It’s All in the Timing: New Tech to Tighten Aircraft Spacing


For anyone who travels we have all been
here. Stuck on a flight circling the airport waiting for our turn to land or
stuck on the ground waiting for our connecting flight to finally arrive. It
seems like being delayed at airports has become the norm and with more and
more people traveling by air every year if something isn’t done then this problem
will only get worse. Luckily for all of us
NASA and their commercial partners have developed a new technology called flight
deck interval management or FIM to minimize these types of delays and to
make travel faster and more economical for all of us.
Much of the early testing and research for this new approach was performed by
using sophisticated computers and flight simulators at NASA field centers, but to
make sure this system will work for commercial flights NASA must now test
this tech in real-world conditions on real flight tests. So NASA and its partners are here in
Seattle Washington taking part in a comprehensive flight test campaign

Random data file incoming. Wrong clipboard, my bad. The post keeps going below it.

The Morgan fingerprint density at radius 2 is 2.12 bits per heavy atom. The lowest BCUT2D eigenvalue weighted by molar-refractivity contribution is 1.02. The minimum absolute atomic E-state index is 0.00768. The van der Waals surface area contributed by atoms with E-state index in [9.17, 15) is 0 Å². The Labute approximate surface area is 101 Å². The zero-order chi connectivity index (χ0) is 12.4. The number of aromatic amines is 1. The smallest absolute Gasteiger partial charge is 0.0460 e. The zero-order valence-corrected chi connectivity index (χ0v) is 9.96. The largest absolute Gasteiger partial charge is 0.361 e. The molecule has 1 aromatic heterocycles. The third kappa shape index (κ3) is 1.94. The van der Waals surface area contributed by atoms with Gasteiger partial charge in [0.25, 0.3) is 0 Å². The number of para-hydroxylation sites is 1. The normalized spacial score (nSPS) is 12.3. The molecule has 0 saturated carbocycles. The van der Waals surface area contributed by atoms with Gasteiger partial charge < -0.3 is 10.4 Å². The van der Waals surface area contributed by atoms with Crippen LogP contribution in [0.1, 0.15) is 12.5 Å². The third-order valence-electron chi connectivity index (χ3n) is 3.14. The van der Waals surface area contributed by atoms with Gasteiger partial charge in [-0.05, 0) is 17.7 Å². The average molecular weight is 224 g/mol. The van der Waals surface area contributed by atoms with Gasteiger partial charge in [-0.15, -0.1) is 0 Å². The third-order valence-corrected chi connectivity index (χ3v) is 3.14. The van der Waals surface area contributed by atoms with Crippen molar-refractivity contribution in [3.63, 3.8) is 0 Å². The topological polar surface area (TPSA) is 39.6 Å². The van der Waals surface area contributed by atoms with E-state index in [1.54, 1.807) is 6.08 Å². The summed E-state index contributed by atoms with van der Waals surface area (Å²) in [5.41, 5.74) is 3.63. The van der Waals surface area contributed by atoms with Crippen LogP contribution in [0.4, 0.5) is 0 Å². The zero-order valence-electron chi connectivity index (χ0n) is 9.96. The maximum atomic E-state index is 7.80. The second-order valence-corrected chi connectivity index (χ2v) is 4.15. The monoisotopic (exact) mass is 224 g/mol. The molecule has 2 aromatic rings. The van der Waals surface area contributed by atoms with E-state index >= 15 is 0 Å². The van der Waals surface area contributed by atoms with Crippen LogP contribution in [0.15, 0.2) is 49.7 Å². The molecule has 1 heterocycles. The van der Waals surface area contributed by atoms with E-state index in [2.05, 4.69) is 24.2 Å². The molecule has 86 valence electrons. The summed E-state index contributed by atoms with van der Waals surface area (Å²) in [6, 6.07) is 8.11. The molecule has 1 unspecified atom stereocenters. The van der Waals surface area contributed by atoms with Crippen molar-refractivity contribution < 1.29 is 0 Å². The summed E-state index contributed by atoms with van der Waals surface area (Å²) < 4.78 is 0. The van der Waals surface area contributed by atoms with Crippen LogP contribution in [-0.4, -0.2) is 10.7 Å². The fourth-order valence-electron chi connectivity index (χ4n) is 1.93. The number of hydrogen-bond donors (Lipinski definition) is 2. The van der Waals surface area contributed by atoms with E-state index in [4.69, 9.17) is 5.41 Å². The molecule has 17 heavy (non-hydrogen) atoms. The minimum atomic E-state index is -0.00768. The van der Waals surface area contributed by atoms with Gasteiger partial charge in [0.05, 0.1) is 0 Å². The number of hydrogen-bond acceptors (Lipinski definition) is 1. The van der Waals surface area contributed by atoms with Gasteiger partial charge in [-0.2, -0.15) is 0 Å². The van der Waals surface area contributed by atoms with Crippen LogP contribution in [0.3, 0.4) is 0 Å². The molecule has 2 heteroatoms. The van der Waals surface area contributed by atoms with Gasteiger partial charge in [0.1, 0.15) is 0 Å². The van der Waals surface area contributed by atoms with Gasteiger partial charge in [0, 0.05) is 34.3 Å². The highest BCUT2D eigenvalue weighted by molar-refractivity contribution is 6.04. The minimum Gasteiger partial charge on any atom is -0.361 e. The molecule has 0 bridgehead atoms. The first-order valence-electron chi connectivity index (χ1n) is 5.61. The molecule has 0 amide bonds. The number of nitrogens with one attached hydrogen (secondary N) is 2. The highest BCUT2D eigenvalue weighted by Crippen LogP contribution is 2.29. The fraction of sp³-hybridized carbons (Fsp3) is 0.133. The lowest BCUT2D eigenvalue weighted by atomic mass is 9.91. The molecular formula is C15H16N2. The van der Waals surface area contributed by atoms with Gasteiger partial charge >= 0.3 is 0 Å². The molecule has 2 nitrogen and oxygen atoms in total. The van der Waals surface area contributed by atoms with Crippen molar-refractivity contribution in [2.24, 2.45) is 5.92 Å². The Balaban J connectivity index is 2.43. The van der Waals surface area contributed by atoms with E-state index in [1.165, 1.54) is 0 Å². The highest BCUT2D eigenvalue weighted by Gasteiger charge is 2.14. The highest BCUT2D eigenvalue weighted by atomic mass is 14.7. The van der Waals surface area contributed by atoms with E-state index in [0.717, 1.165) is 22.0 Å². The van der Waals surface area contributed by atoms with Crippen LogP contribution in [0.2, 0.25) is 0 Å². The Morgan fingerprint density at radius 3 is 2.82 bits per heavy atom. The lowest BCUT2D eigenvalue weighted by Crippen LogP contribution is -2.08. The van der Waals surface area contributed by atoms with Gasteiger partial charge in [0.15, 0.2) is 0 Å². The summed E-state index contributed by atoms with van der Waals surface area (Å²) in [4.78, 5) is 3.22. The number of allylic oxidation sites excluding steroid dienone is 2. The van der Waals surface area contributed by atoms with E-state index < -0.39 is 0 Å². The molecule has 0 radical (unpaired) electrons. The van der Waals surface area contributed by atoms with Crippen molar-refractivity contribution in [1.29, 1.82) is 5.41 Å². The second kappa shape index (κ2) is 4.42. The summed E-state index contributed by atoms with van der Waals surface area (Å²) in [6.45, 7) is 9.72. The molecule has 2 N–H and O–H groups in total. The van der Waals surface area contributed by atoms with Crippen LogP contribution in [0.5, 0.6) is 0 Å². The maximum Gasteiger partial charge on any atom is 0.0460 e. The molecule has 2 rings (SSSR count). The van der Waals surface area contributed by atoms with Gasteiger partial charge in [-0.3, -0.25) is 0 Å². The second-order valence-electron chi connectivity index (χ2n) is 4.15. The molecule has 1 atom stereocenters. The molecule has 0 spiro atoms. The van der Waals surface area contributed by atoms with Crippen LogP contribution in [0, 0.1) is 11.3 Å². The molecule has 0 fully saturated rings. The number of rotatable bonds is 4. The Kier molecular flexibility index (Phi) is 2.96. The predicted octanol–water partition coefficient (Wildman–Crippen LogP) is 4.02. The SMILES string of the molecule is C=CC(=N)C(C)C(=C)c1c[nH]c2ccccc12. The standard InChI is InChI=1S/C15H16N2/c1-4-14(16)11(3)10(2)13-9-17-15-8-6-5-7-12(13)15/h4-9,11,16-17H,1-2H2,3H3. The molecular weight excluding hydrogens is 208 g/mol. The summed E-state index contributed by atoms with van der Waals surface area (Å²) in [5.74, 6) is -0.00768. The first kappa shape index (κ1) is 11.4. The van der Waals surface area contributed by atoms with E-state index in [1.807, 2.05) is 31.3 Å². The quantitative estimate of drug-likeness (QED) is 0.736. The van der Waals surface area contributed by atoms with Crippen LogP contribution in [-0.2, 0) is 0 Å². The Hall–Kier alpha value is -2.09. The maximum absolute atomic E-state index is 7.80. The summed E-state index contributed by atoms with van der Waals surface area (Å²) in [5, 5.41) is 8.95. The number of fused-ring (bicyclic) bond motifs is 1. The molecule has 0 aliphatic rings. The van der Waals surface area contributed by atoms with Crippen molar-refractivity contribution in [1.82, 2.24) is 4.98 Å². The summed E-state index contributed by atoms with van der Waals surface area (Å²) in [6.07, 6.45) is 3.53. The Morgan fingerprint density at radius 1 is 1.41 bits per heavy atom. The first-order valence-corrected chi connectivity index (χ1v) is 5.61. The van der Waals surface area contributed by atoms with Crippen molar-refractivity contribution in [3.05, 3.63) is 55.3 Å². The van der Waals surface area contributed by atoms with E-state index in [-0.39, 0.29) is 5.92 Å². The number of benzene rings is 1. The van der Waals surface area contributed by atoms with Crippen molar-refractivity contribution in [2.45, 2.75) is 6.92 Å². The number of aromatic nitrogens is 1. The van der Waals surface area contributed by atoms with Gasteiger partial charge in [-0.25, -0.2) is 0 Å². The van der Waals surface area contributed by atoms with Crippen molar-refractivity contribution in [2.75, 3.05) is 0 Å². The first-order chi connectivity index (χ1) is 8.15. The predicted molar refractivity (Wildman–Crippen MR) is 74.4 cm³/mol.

called ATD-1 or air traffic management technology demonstration -1. Once they’re done here
they hope to be one step closer to minimizing those annoying delays.
To understand what the ATD-1 program is and how they hope to integrate the flight
deck interval management system into commercial aircraft we must first
understand why there are flight delays today. Currently the system works like
this – air traffic controllers are in charge of the spacing and sequencing of
all inbound aircraft. The air traffic controllers use radar to track and
manage all incoming aircraft giving speed up slow down and vector
commands to the pilots coming in to land. The pilots comply with these commands and based on those instructions are placed in a landing queue in front of or behind other aircraft. Although our current air traffic management system
and radar technologies does a good job of managing all those flights this is
where delays begin. Radar can be imprecise and because voice communication between humans introduces delays the air traffic controllers are cautious and require greater spacing between airplanes to maintain safety the spacing gets even larger at peak times and in bad weather causing more delays. Because researchers know why there are delays they think they know how to solve the problem. With the current technology that we use which a lot of it from the
radar dates from the 40s and 50s with a lot of the procedures that we’ve built
around it from the 60s 70s and 80s that were pretty close to the maximum